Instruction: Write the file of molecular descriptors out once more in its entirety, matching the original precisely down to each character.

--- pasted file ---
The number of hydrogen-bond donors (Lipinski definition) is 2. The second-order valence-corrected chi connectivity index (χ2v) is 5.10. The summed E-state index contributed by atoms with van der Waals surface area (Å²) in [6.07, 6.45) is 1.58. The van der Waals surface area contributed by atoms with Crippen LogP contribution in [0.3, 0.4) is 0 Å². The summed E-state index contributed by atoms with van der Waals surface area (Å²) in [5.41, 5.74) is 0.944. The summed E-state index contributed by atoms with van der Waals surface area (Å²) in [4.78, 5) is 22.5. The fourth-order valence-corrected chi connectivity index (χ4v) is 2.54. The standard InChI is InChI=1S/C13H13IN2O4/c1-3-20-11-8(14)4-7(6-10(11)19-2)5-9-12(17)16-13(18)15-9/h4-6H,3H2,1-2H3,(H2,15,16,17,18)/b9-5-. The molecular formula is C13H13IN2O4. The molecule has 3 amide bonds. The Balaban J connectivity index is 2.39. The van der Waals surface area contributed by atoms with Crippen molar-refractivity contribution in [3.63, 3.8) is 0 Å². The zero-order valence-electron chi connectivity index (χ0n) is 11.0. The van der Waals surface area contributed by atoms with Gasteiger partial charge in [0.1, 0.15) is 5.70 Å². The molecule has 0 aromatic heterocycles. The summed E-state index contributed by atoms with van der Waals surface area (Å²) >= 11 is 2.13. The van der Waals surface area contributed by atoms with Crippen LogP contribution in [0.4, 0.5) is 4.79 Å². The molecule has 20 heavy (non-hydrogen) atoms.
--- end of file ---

The number of hydrogen-bond donors (Lipinski definition) is 2. The second-order valence-corrected chi connectivity index (χ2v) is 5.10. The summed E-state index contributed by atoms with van der Waals surface area (Å²) in [6.07, 6.45) is 1.58. The van der Waals surface area contributed by atoms with Crippen LogP contribution in [0.3, 0.4) is 0 Å². The summed E-state index contributed by atoms with van der Waals surface area (Å²) in [5.41, 5.74) is 0.944. The summed E-state index contributed by atoms with van der Waals surface area (Å²) in [4.78, 5) is 22.5. The fourth-order valence-corrected chi connectivity index (χ4v) is 2.54. The standard InChI is InChI=1S/C13H13IN2O4/c1-3-20-11-8(14)4-7(6-10(11)19-2)5-9-12(17)16-13(18)15-9/h4-6H,3H2,1-2H3,(H2,15,16,17,18)/b9-5-. The molecular formula is C13H13IN2O4. The molecule has 3 amide bonds. The Balaban J connectivity index is 2.39. The van der Waals surface area contributed by atoms with Crippen molar-refractivity contribution in [3.63, 3.8) is 0 Å². The zero-order valence-electron chi connectivity index (χ0n) is 11.0. The van der Waals surface area contributed by atoms with Gasteiger partial charge in [0.1, 0.15) is 5.70 Å². The molecule has 0 aromatic heterocycles. The summed E-state index contributed by atoms with van der Waals surface area (Å²) >= 11 is 2.13. The van der Waals surface area contributed by atoms with Crippen LogP contribution in [0.4, 0.5) is 4.79 Å². The molecule has 20 heavy (non-hydrogen) atoms.